As a globally distributed company, our potential is massive. We have the opportunity to bring a variety of cultures, backgrounds, perspectives, abilities, and identities to our work. More than that, we have a responsibility to support and champion our entire team in radically inclusive and empowering ways.
Enter Webflow’s dual missions: one for the world, and one for us. We’re on a mission to enable everyone to create for the web — and empower our team to lead fulfilling, impactful lives while we do it.
We believe that to fulfill both of our dual missions, we need to create a diverse and radically inclusive company that empowers each member of our team because of, not in spite of, their unique identities, backgrounds, and perspectives. Doing so will not only empower our team members to bring their unique perspectives and backgrounds to the table — it will allow us to see and build for untapped potential our product would have otherwise ignored. The truth? We’re far from where we want to be.
Until now, we’ve believed that we could excel in our diversity and inclusion goals organically — with a company culture that’s driven by core behaviors (values) and good intentions. But in spite of our efforts, we’ve failed to build a team as diverse or inclusive as we want and need to build a product and company that empowers everyone. We can’t manifest the significant change we seek without making a significant effort to do better.
Today, we’re excited to share our first step towards making that effort — and I’m honored to announce my new role as Webflow’s first Head of Diversity, Equity, and Inclusion.
Why me — and why now?
I’ve been increasingly taking on pieces of this role for over a year — and in the white-spaces of my resume lies a difficult truth: I’ve been doing this work my entire life.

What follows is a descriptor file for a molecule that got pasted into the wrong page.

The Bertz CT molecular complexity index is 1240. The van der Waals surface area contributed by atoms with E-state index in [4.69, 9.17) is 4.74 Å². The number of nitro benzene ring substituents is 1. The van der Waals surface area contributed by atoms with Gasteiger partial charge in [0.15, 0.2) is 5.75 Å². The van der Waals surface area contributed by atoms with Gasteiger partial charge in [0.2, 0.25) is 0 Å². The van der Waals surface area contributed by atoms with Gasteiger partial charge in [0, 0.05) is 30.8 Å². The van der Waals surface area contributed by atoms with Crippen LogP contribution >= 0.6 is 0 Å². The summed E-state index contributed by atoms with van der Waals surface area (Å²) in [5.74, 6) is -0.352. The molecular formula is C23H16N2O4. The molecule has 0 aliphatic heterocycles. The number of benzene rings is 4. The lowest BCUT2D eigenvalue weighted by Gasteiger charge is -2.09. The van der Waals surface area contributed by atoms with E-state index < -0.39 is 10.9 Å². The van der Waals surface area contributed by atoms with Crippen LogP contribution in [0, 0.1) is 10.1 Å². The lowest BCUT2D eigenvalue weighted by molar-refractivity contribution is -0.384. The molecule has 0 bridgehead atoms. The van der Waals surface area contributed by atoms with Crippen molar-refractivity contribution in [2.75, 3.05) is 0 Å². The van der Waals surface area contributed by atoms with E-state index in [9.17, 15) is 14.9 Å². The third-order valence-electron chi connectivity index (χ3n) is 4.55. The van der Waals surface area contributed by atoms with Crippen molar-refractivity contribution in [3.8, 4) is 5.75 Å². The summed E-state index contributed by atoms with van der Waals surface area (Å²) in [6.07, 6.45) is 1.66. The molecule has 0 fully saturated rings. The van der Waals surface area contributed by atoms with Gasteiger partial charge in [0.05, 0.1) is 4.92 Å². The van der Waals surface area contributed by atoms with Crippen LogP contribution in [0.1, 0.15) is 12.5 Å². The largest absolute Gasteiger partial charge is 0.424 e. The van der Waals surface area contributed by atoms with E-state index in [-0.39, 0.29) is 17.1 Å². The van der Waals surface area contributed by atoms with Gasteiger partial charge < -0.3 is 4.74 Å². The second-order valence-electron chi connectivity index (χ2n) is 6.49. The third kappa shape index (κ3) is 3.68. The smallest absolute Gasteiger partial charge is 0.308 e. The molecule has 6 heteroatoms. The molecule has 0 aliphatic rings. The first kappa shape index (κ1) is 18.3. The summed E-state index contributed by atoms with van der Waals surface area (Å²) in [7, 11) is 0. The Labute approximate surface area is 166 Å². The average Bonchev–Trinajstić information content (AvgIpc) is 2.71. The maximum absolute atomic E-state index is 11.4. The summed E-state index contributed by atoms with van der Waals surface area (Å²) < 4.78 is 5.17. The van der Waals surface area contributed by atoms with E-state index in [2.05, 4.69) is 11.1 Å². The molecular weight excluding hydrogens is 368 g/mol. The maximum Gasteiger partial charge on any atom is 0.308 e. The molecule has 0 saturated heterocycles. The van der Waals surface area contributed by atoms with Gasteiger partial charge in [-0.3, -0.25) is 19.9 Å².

But for the first time in my professional experience, I’m not alone in this effort. Over the past year, I’ve worked closely with Webflow’s CEO, Vlad, to reflect on our blind spots and failures. We’ve practiced radical transparency and radical responsibility — even when it hurt. Through this work, we’ve learned that diversity and inclusion is not Webflow’s challenge — it’s Webflow’s greatest opportunity.
We’re investing in diversity and inclusion as we grow our team because it’s the right thing to do.
And what qualifies me to drive our efforts for building a more diverse, more inclusive company? Well, there is no “right” person to do this job — because it’s really everyone’s job. One thing I bring to the table is a personal understanding of what true inclusion and belonging feels like — and what it doesn’t feel like. In fact, this is a lesson I learned when I first joined Webflow.
During my first year at Webflow, I was often the only woman at the table and the only African American in the room. But at the time, I would have told you I felt like I belonged. I got along with the guys, was a part of most inside jokes, and, at the end of the day, felt lucky that in spite of my identity, I had a seat at the table.
It was not until I began my work with Vlad that I realized the truth about inclusion and belonging: if we define belonging as something our team members feel in spite of their unique identities, we fail everyone. When I joined the company as the first African American, Webflow failed me and I didn’t even know it.